The first exhibit in WA Museum Boola Bardip's Origins gallery is a video entitled "Under One Sky". Projected onto an 11-metre-wide screen, it explains the different ways Western and Indigenous peoples interpret the planets, moon and stars. It's an example of "looking two ways" – an approach taken throughout this excellent new museum to show that both perspectives are valid and deserving of equal attention.
Since opening in November 2020, the $400 million complex in the Perth Cultural Centre has won a flurry of architecture awards. Integrating a sleek new five-storey structure with several existing heritage buildings, the museum contains more than 7000 square metres of gallery space.
Less obvious is the work that went on behind the scenes to ensure it reflects the stories and cultural traditions of Western Australia's Indigenous communities. More than 54,000 people were consulted over five years, a mammoth undertaking that navigated different language groups, opinions and belief systems.
The result is a new curatorial benchmark, an innovative approach that could serve as a blueprint for all Australia's cultural institutions. As well as eight permanent galleries, a cafe and a retail outlet, the museum also has a large temporary exhibition space, which, until November 7, is showing "Ancient Greeks: Athletes, Warriors and Heroes" – a collection of 178 Greek artefacts loaned by the British Museum.
The permanent galleries cover a broad range of topics, from the state's spectacular landscapes and natural resources to how its social attitudes and leisure interests have evolved over the decades.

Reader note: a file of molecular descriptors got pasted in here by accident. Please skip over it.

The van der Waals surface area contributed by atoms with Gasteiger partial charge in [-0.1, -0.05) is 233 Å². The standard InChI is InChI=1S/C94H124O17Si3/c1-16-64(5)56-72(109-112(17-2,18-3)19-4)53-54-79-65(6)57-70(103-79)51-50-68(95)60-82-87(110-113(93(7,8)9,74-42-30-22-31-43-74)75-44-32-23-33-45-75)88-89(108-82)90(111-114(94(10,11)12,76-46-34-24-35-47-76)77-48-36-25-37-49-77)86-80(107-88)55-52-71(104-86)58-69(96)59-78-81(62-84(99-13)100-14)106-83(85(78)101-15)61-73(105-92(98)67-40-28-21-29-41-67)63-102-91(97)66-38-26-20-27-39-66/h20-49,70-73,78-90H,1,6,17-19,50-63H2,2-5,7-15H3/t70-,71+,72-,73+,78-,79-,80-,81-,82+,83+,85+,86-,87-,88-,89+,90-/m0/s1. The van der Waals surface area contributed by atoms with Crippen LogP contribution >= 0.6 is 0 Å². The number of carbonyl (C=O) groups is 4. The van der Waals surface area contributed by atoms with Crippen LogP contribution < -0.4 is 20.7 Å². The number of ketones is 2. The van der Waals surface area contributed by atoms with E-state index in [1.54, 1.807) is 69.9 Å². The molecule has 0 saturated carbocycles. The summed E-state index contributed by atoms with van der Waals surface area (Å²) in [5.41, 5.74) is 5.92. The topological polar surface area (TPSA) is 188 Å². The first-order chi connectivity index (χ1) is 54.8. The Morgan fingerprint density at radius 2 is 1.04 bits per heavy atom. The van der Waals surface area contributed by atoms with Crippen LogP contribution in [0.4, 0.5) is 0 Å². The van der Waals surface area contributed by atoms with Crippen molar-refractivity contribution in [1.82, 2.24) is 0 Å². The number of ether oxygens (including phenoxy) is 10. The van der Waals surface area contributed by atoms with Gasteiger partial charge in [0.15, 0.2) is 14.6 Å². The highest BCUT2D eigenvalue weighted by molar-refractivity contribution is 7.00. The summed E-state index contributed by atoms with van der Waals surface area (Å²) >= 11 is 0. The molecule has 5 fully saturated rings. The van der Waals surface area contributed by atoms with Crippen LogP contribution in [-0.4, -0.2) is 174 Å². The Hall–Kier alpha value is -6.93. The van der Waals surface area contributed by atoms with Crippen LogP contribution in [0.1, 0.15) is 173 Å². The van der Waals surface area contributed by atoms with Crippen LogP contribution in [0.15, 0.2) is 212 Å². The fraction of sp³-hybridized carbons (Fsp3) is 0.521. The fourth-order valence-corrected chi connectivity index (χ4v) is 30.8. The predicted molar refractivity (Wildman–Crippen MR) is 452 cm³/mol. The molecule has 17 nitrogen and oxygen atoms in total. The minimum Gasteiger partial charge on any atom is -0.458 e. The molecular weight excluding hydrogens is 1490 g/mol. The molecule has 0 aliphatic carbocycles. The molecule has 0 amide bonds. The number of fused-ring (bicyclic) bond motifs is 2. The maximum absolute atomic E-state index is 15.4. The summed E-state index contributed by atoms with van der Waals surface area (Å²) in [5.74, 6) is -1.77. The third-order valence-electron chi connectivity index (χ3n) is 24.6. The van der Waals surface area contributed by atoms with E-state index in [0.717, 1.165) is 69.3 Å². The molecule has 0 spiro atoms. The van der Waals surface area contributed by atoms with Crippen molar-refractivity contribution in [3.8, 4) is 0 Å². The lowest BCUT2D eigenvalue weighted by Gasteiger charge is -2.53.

There's a wealth of compelling personal stories, from the tale of Aboriginal tent boxer Geoffrey "Barker Bulldog" Narkle to asylum seeker Stefan Gebski, a Polish immigrant who arrived in Perth in 1950 after surviving several years in Nazi concentration camps.
Refreshingly, there is no side-stepping of difficult topics. In the Ngalang Koort Boodja Wirn gallery, there's a map of Western Australia showing the sites of 40 Indigenous massacres, plus accounts of people being enslaved as pearl divers and domestic help. In the Connections gallery, there's a section covering the notorious White Australia policy alongside racist T-shirts and stickers proclaiming: "Close the borders. We're full."
There are plenty of wow-inducing exhibits, too, such as the 24-metre-long skeleton of Otto, a blue whale that was washed ashore in 1898 near Busselton. Dramatically suspended from the ceiling of the heritage-listed Hackett Hall, it's the first time it's been on display in 18 years. Equally impressive are the dazzling collections of the state's bountiful minerals and crystals, most notably a colourful slab of banded iron that's an unfathomably ancient 3020 million years old.
Kids will love the interactive elements, which include high-tech touch screens, animations and audio recordings. Plus, the dinosaur section, of course, which has a model of a Megalodon, a nightmare-fuelling 19-metre shark that thankfully no longer prowls the state's coastline.
Perhaps the biggest endorsement I can offer is that I visited every gallery twice, which is unprecedented for someone who's normally crippled by knee-buckling lethargy the moment he enters a multi-storey museum. One intriguing question to ponder is how the institution will portray the momentous period of history we're currently experiencing. Hopefully, by then, we'll be allowed back into Western Australia to find out.
Perth Cultural Centre, Perth. Open daily, 9:30am to 5pm. Entry to the eight permanent galleries will remain free until June 30, 2022. After that, they'll be a charge for anyone aged 15 and over. Temporary exhibition Ancient Greeks: Athletes, Warriors and Heroes runs until November 7, 2021. Cost: adults $25, children $15. See museum.wa.gov.au
Rob McFarland was a guest of Tourism WA.